Bonn Following the attack on the Israeli visiting professor Jitzchak Jochanan Melamed at the Hofgarten in Bonn, the public prosecutor’s office has halted investigations against four police officers. Melamed has sharply criticised the suspension of the investigations.
In the end, “mistake,” was the key term in the investigation proceedings following the attack on a Jewish professor and an unsuccessful police operation last summer. As reported on Saturday, the Bonn public prosecutor’s office has halted the investigations into the four police officers involved in the operation. The police officers had mistaken Professor Jitzchak Jochanan Melamed, who teaches in the US, for the attacker and overpowered him. He had then accused them of hitting him dozens of times. As he had defended himself against the police, he was also investigated – the public prosecutor’s office has now also stopped these proceedings. Investigations continue into the actual attacker.
“Both possible punishable acts were largely based on a mistake,” said Sebastian Buß, spokesperson for the public prosecutor’s office, summing up the findings.
Melamed sharply criticised the halting of the investigations. “My only reaction is that you unfortunately have a racist and corrupt police system,” said the philosophy professor, who teaches in the US, on Tuesday.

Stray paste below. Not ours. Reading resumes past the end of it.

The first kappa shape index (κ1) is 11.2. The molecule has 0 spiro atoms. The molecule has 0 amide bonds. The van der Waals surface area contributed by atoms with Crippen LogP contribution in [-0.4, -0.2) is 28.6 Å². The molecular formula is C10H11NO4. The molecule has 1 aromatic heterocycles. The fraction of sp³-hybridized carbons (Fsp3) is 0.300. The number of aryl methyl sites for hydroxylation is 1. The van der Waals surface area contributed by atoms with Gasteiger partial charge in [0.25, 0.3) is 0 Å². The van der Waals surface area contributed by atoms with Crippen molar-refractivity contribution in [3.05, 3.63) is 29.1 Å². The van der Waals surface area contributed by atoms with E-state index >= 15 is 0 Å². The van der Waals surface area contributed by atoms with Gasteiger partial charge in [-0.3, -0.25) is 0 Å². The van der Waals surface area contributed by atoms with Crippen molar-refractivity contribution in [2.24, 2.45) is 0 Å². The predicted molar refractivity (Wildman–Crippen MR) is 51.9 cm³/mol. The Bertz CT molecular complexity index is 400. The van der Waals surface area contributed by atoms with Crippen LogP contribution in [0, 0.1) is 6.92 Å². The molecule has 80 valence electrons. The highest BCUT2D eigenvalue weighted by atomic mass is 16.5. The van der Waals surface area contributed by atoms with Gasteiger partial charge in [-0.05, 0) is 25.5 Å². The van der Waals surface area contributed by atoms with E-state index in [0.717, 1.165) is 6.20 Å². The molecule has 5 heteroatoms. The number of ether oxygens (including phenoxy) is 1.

Melamed, who was in Bonn for a lecture visit, had misjudged the situation when he assumed officers had intervened against him illegally, said the public prosecutor’s office. The situation further escalated when he actively defended himself, so that the academic was also investigated on suspicion of resisting enforcement officers. According to Buß, however, the police officers “acted within the scope of their powers” and were therefore justified under police law.
Investigations are continuing against the man who attacked Melamed. The 21-year-old German with Palestinian roots is currently in custody – but not because of his attack against Melamed, whose kippah he knocked off his head in the Hofgarten.
Huge interest nationally
The incident in the Hofgarten briefly became a national political issue. International media reported on it and Bonn’s Lord Mayor spontaneously brought forward the “Day of the Kippah” planned for November, in which 2000 people took part as a sign of solidarity with Jews. Police commissioner Ursula Brohl-Sowa apologised to Melamed and the NRW Interior Minister Herbert Reul also phoned the victim.
(Original text: Rüdiger Franz. Translation: kc)